HILBERG, RAUL (1926– ), "founding-father" of the academic study of the Holocaust in the United States. Hilberg was born in Vienna. His family escaped not only Austria but the European continent in the spring of 1939, one year after the Anschluss, and thus barely evaded death in the Holocaust. After a brief stay in Havana, Cuba, he arrived in the United States. The family moved to New York City, where his middle-class parents became factory workers. In New York Hilberg spent several years at Brooklyn College before joining the army at the age of 18. After service in Europe, Hilberg returned to Brooklyn College, where he was deeply influenced by the historian Hans Rosenberg, an expert in the historical development of the Prussian bureaucracy. He went on to graduate study in political science at Columbia University, where he encountered two more professors of profound influence: salo baron , the doyen of Jewish history, who imparted a sense of Jewish separateness and vulnerability even after emancipation; and Franz Neumann, the author of an early study of the structure of the Nazi state titled Behemoth that focused not on the personality and ideology of Hitler but rather on the four hierarchies of civil service, party, army, and industry that exercised power in Nazi Germany. Hilberg wrote his M.A. thesis at Columbia under the direction of Neumann on the role of the German civil service in the destruction of the European Jews. When Hilberg asked Neumann about the possibility of expanding on this theme to include Neumann's other three hierarchies for his Ph.D. thesis, Neumann agreed but warned, "It's your funeral." Neumann's influence was crucial in another way as well, in that he found Hilberg work with the War Documentation Project in Alexandria, Virginia, sorting through the original complete files of captured German documents. This deepened Hilberg's understanding of the workings of the German bureaucracy and his virtually unparalleled familiarity with its documentation. He completed his dissertation under William Fox in 1955, and then expanded upon it yet further by writing additional chapters. In the spring of 1956, he joined the Department of Political Science at the University of Vermont, which would remain his academic home until retirement in 1991 but did not teach the Holocaust. Only in the early 1970s, at the urging of a colleague and students, did he begin teaching a course on the Holocaust. Hilberg's initial attempts to publish his massive study of the destruction of the European Jews failed. Columbia University Press, Yad Vashem, Princeton University Press, and the University of Oklahoma Press all in turn rejected it. With the help of a private subvention, The Destruction of the European Jews was finally published by Quadrangle Press in Chicago in 1961. Though totally unnoticed at the time and appreciated only in retrospect, this event – in the same year as the Eichmann trial in Jerusalem – marked the birth of Holocaust studies as a legitimate field of academic study in the United States. Hilberg's major contribution was to portray the Nazi destruction of the European Jews not as a giant pogrom, but as a bureaucratic and administrative process, requiring specialists of all kinds and successfully eliciting participation from virtually every branch of organized German society. In analyzing this German propensity for widespread participation, Hilberg declared himself little interested in "German race theory" and rarely used the word "antisemitism," but he did emphasize the longstanding negative image of the Jews as "hostile, criminal, parasitical" that was deeply embedded in German culture. Hilberg created an overarching structure for his study through the interplay of two key concepts: a "machinery of destruction" comprising Neumann's four hierarchies – the party, civil service, military, and industry – and a "process of destruction" consisting of three crucial stages – definition, concentration, and annihilation, with each stage accompanied by commensurate expropriation. In The Destruction of the European Jews, Hilberg analyzed how the four hierarchies of the "machinery of destruction" carried out the inherent stages of the "process of destruction" in all corners of the German empire.   Hilberg's self-imposed task was to "grasp how this deed was done." Thus the primary focus of his study was on the perpetrators and the primary source was the entire collection of 36,000 captured German documents selected and numbered as "Nürnberg documents" for possible use in the postwar trials. It was precisely through his exhaustive research on German policies through German documents that Hilberg concluded that some account of "Jewish response" was also essential to understanding "how this deed was done." He presented a spectrum of Jewish response – resistance/alleviation/evasion/paralysis/compliance – and argued that over centuries Diaspora Jews had learned that "alleviation" and "compliance" were more productive survival strategies (i.e., predictably resulting in the "least damage and least injury") than "resistance" (by which Hilberg specifically meant armed resistance). When faced with unprecedented Nazi persecution, however, these time-sanctioned survival strategies led to "Jewish institutions" becoming co-opted as "tools" in the process of destruction. While Hilberg's larger interpretation about the Nazi destruction of the European Jews drew little attention, his comments on Jewish response attracted ferocious criticism, especially after he was specifically cited as an authoritative source by hannah arendt for her own attack upon the behavior of Jewish leadership during the Holocaust in her book Eichmann in Jerusalem: A Study in the Banality of Evil. Yet, the arguments of Hilberg and Arendt were significantly different. Hilberg portrayed the subjective attempts of Jewish leaders to help their people through now suddenly obsolete survival strategies as facilitating German perpetrators in their use of Jewish leaders as objective instruments of self-destruction. What Hilberg portrayed as a catastrophic and tragic failure of perception, Arendt in contrast portrayed in terms of seduction by apparent power, self-serving corruption, and ultimately betrayal – in short a searing accusation of moral failure. Hilberg drew criticism for his narrow definition of resistance and his sober conclusion that Jewish armed resistance had both occurred rarely and hindered the Nazis in no significant way in carrying out the Final Solution was for many yet more salt rubbed in an open wound. Israeli historians sought to create a more heroic image of Jewish response by uncovering many hitherto unknown cases of Jewish armed resistance that were attested to in survivor testimony but never reported in German documents. Such an approach, however, could not alter the fact that most Jewish victims had been women, children, and elderly, and most Jews had never had arms. Others articulated broader definitions of resistance to include many activities undertaken in defiance of or aimed at thwarting German intentions, what Hilberg had considered alleviation and evasion. As the firestorm gradually subsided, awareness of the true importance of the book began to emerge. Many, but not all, of Hilberg's critics, while not dropping their reservations about particulars, began to acknowledge the book's overall achievement with such adjectives as "monumental," and "magisterial." Meanwhile, Hilberg focused his research on two additional projects: the German railway system and the diary of adam czerniakow . The German railway system was the most non-political and non-ideological of institutions that had nonetheless shipped over half the victims of the Holocaust to the death camps. It was also the German institution that, perhaps more than any other, had managed to destroy virtually all-incriminating documentation. In one sense the German railway system was for Hilberg the paradigmatic perpetrator organization. A staff of non-political technocrats facing extreme wartime demands adapted their standard routines to arrange hundreds of one-way charter trains to the death camps, charged per track kilometer at a group rate discount with children under 10 half-price and children under four generously sent to their deaths cost free. As Hilberg noted laconically, the German railway men may have shipped the Jews like cattle but they booked them like any other passengers\! Quite simply, the trains were utterly indispensable to the Final Solution. The resulting book was published only in German as Sonderzuege nach Auschwitz ("Special Trains to Auschwitz") in 1981. It is no small irony that Hilberg, who was said to have neglected Jewish sources, was singularly responsible for the 1979 publication of the English edition of The Warsaw Diaries of Adam Czerniakow, one of the two most important sources on the Jewish councils (the other being The Chronicles of the Lodz Ghetto) that survived the war. The English reader now could encounter a tragic figure who rolled his Rock of Sisyphus up the hill every day, knowing full well that it would come rolling back down each night. Consumed by a sense of obligation and untouched by megalomania, Czerniakow persevered in his impossible situation until he reached a line he would not cross. Faced with the demand to deport Jewish children, he took poison. In the late 1970s, American public consciousness of the Holocaust rose dramatically. For Hilberg, now clearly recognized as America's top scholarly authority on the subject, this meant an increased demand for public and academic appearances. He also began to serve in an advisory capacity to the projected U.S. Holocaust Memorial Museum during the crucial formative years of design and construction, where his unfaltering advocacy for a major research and archival center as an essential component of the museum was successful. The explosion of new interest in the Holocaust meant the opportunity to produce a revised and expanded edition of The Destruction of the European Jews (published by Holmes & Meier in 1985) that incorporated a wealth of new documentation from the Eichmann trial, the numerous postwar German trials of the 1960s and 1970s, as well as much archival material that had not yet been accessible when Hilberg had drafted the first edition in the 1950s. Having devoted his scholarly life to analyzing the impersonal structures and processes of the Nazi assault on European Jews, Hilberg turned next to a different angle of approach. In this book, Perpetrators, Victims, Bystanders (Harper Collins,   1992), Hilberg not only laid out a tripartite scheme and vocabulary of categorization that has left an indelible imprint on the field, but in 24 distinct essays he also examined different subgroups of people within these broad categories as to how their experience, perspective, and behavior related to the Holocaust. Appointed the John G. McCullough Professor of Political Science at the University of Vermont in 1978, Hilberg retired from teaching at the end of the spring term of 1991. He was, however, by no means done writing. Next to appear was his academic autobiography, published first in Germany in 1994 and then in the United States in 1996, titled The Politics of Memory: The Journey of a Holocaust Historian. Written at a time when Hilberg was clearly disappointed that Perpetrators, Victims, Bystanders had not escaped from under the shadow of the "monumental" Destruction of the European Jews, the memoir is suffused with a tone of melancholy. Others in his situation – widely recognized as a world-renowned scholar who had legitimized the academic standing of and inspired a veritable flood of new research in an entire field of study – might have been tempted to write a celebratory account of a gradual but inexorable triumph over the many obstacles and critics that had stood in his way. But Hilberg focused far more on the difficulties he encountered and the struggles he waged than on the vindication he eventually won. As the subtitle indicated, it was an account of his "journey," not a celebration for reaching his destination. In general Hilberg identified himself as a "document man." Thus it was fitting that Hilberg turned his attention next to a study of the nature of the documents themselves in Sources of Holocaust Research, published in 2001. And finally, in 2004, Yale University Press published the third – further revised and expanded – American edition of The Destruction of the European Jews. By far the biggest windfall of new documents for scholars of the Holocaust had occurred just half a decade after the appearance of the second American edition, with the collapse of Communist regimes and the opening of archives in Eastern Europe and the former Soviet Union. Fortunately, he now had the opportunity to incorporate this massive additional documentation into his opus magnum. (Christopher R. Browning (2nd ed.)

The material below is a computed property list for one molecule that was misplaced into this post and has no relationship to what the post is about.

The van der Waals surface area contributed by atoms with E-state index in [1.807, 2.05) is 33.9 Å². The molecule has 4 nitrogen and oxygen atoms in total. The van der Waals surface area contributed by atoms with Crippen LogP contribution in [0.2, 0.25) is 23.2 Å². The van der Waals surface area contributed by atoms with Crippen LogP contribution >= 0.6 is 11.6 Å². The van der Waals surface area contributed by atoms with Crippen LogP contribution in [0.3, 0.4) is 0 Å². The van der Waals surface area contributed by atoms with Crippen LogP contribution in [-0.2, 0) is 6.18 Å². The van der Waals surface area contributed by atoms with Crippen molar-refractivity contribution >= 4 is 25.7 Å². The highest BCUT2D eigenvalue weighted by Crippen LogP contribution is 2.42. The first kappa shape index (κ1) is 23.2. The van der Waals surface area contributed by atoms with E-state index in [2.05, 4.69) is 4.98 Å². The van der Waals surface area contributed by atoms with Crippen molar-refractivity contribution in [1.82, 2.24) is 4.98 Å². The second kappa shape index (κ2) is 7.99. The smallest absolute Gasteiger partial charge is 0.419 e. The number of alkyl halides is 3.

Encyclopedia Judaica. 1971.